Heat recovery ventilators (HRV) or energy recovery ventilators (ERV) are growing in use for controlled ventilation in tight homes. These devices salvage about 80% of the energy from the stale exhaust air and then deliver that energy to the fresh entering air by way of a heat exchanger inside the device. They are generally attached to the central forced air system, but they may have their own duct system.
Other ventilation devices such as through-the-wall and/or "trickle" vents may be used in conjunction with an exhaust fan. They are, however, more expensive to operate and possibly more uncomfortable to use since they have no energy recovery features to pre-condition the incoming air. Uncomfortable incoming air can be a serious problem if the house is in a northern climate, and they can create moisture problems in humid climates. This sort of ventilation strategy is recommended only for very mild to low humidity climates.
Heating and Cooling Requirements
Houses incorporating the above elements should require relatively small heating systems (typically less than 50,000 Btu/hour even for very cold climates). Some have nothing more than sunshine as the primary source of heat energy. Common choices for auxiliary heating include radiant in-floor heating from a standard gas-fired water heater, a small boiler, furnace, or electric heat pump. Also, any common appliance that gives off "waste" heat can contribute significantly to the heating requirements for such houses. Masonry, pellet, or wood stoves are also options, but they must be operated carefully to avoid "back drafting."
If an air conditioner is required, a small (6,000 Btu/ hour) unit can be sufficient. Some designs use only a large fan and the cooler evening air to cool down the house. In the morning the house is closed up and it stays comfortable until the next evening.
Beginning a Project
Houses incorporating the above features have many advantages. They feel more comfortable since the additional insulation keeps the interior wall temperatures more stable. The indoor humidity is better controlled, and drafts are reduced. A tightly sealed air/vapor retarder reduces the likelihood of moisture and air seeping through the walls. They are also very quiet because of the extra insulation and tight construction.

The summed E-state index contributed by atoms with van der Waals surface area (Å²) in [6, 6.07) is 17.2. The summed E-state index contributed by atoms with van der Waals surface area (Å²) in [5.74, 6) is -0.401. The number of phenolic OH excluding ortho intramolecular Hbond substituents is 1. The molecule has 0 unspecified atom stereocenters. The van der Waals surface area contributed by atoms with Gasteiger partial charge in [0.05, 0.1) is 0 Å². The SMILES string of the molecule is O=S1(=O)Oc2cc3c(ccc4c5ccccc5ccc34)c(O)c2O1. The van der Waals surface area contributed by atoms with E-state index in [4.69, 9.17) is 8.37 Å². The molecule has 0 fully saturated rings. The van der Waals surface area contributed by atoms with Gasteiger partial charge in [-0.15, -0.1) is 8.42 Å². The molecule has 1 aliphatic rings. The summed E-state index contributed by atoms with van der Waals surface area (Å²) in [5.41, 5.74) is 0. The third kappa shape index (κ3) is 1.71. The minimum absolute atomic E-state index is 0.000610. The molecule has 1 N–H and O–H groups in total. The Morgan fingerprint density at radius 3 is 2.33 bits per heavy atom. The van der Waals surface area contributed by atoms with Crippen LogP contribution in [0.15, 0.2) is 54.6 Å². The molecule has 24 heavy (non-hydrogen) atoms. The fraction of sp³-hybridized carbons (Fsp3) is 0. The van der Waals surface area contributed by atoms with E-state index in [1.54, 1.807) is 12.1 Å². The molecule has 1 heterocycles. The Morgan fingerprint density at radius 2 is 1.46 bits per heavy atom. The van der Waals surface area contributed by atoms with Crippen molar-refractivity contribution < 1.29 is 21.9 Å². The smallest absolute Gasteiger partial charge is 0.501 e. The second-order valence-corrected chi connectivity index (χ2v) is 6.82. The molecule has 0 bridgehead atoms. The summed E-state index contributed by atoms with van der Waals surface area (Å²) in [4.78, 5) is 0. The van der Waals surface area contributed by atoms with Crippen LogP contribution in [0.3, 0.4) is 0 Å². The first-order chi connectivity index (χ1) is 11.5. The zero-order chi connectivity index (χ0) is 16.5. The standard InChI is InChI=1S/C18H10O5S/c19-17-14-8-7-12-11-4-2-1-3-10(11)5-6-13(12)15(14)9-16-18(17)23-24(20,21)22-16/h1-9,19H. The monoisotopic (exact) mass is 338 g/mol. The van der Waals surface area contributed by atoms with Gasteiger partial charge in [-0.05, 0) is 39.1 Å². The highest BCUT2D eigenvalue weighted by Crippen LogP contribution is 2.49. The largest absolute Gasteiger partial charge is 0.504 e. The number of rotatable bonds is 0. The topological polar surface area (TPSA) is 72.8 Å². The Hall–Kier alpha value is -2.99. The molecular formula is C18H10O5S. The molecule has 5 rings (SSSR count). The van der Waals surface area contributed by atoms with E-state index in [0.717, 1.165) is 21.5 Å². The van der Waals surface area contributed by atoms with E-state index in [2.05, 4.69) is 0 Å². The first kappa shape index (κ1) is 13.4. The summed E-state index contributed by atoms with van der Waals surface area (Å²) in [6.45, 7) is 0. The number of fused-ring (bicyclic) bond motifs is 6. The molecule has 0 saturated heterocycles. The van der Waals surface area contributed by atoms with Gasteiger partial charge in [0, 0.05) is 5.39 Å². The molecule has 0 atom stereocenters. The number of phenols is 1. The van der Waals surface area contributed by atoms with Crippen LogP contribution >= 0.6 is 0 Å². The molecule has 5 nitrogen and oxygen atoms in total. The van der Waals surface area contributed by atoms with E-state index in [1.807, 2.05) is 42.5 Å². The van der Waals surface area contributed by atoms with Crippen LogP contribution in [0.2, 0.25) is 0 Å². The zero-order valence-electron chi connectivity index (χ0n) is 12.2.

There are some potential drawbacks. They may cost more and take longer to build than a conventional home, especially if your builder and the contractors are not familiar with them. Even though their structure may differ only slightly from conventional homes, your builder and the contractors may be unwilling to deviate from what they've always done before. They may need education or training if they have no experience with these systems. Because some systems have thicker walls than a "typical" home, they may require a larger foundation to provide the same floor space.
Before beginning a home-building project, carefully evaluate the site and its climate to determine the optimum design and orientation. You may want to take the time to learn how to use some of the energy related software programs that are available to assist you. Prepare a design that accommodates appropriate insulation levels, moisture dynamics, and aesthetics. Decisions regarding appropriate windows, doors, and heating, cooling and ventilating appliances are central to an efficient design. Also evaluate the cost, ease of construction, the builder's limitations, and building code compliance. Some schemes are simple to construct, while others can be extremely complex and thus expensive.
An increasing number of builders are participating in the federal government's Building America and Energy Star Homes programs, which promote energy-efficient houses. Many builders participate so that they can differentiate themselves from their competitors. Construction costs can vary significantly depending on the materials, construction techniques, contractor profit margin, experience, and the type of heating, cooling and ventilation system chosen. However, the biggest benefits from designing and building an energy-efficient home are its superior comfort level and lower operating costs. This relates directly to an increase in its real-estate market value.